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Today it is difficult to think of Europe, particularly western Europe, as wild or uncultivated. The words one associates with with it are things like food, art, culture, civilization, beer.
Just after the turn of the first millienium, the situation was very different. In what is today northern France and Belgium, local lords, necessary for protection against Vikings and other maurauding threats, did as they pleased, warring with each other and respecting neither human life nor the institutional Church.
Two movements, called the Peace and Truce of God, coupled with initiatives from both the papacy and monastic and episcopal reformers, attempted to curb this martial excess. Historians have seen the First Crusade and the formation of the Knights Templar as an outgrowth of these efforts, a redirection of violence towards a more legitimate enemy. The resulting economic prosperity and intellectual flourishing of the twelfth and thirteenth centuries is at least partially attributed to their success.
One of the more promenant examples of this sort of reform comes from the Prince-Bishop of Laon, Barthélemy de Jur (r. 1113 - 1151). Elected after his predecessor had been murdered by a mob in the sanctuary of the Laon cathedral, Barthélemy set himself up in opposition to this culture of violence, attempting to pacify the region by expanding both his own influence and that of the Church, both through diplomacy with the regional nobility and by the foundation of monastic houses.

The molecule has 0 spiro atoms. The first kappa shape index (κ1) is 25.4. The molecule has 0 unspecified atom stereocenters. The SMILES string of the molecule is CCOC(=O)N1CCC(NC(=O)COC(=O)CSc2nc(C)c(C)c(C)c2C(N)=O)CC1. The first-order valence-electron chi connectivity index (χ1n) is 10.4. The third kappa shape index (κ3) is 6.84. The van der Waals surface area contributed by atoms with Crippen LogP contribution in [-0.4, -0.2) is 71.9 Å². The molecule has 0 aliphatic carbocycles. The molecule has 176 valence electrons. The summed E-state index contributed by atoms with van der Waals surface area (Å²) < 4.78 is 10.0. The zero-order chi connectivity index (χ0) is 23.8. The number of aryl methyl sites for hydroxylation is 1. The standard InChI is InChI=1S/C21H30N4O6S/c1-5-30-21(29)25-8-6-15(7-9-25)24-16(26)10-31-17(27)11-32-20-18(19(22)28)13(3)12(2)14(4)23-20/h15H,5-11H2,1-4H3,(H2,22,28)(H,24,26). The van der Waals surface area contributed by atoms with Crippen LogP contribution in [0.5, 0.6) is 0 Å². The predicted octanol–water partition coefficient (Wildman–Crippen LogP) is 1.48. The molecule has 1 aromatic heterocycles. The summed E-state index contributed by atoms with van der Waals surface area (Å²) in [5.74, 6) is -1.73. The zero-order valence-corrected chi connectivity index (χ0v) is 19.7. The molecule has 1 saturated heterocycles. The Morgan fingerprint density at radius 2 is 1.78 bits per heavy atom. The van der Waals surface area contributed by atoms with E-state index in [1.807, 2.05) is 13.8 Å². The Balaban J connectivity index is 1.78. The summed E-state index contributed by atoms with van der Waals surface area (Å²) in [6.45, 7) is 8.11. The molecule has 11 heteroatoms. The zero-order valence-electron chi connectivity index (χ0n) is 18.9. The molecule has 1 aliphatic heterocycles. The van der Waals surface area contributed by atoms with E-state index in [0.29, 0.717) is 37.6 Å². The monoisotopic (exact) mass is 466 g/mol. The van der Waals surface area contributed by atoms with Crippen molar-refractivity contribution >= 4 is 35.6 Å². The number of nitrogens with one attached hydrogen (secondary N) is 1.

Barthélemy showed particular favoritism to two new reform-minded monastic orders: the Cistercians and the Praemonstratensians. These two orders sought seclusion and a simpler and more austere form of piety, often chosing locations for new monasteries far from existing towns. By encouraging these orders to found houses in his episcopal domain, Barthélemy was able to civilize the hinterland while at the same time gaining new allies in his diplomacy with the nobility.
This study focuses around one of these monastaries founded at the urging of Barthélemy: the Cistercian house of Foigny. Although it was once a powerful economic and intellectual center, Foigny suffered a severe decline in the fourteenth century, and today little is known about and even less work has been done on this important foundation. By applying new tools of social network analysis and GIS mapping to the available sources, this study will situate the abbey of Foigny within the broader context of a well-studied region, filling the scholarly lacuna which is currently present.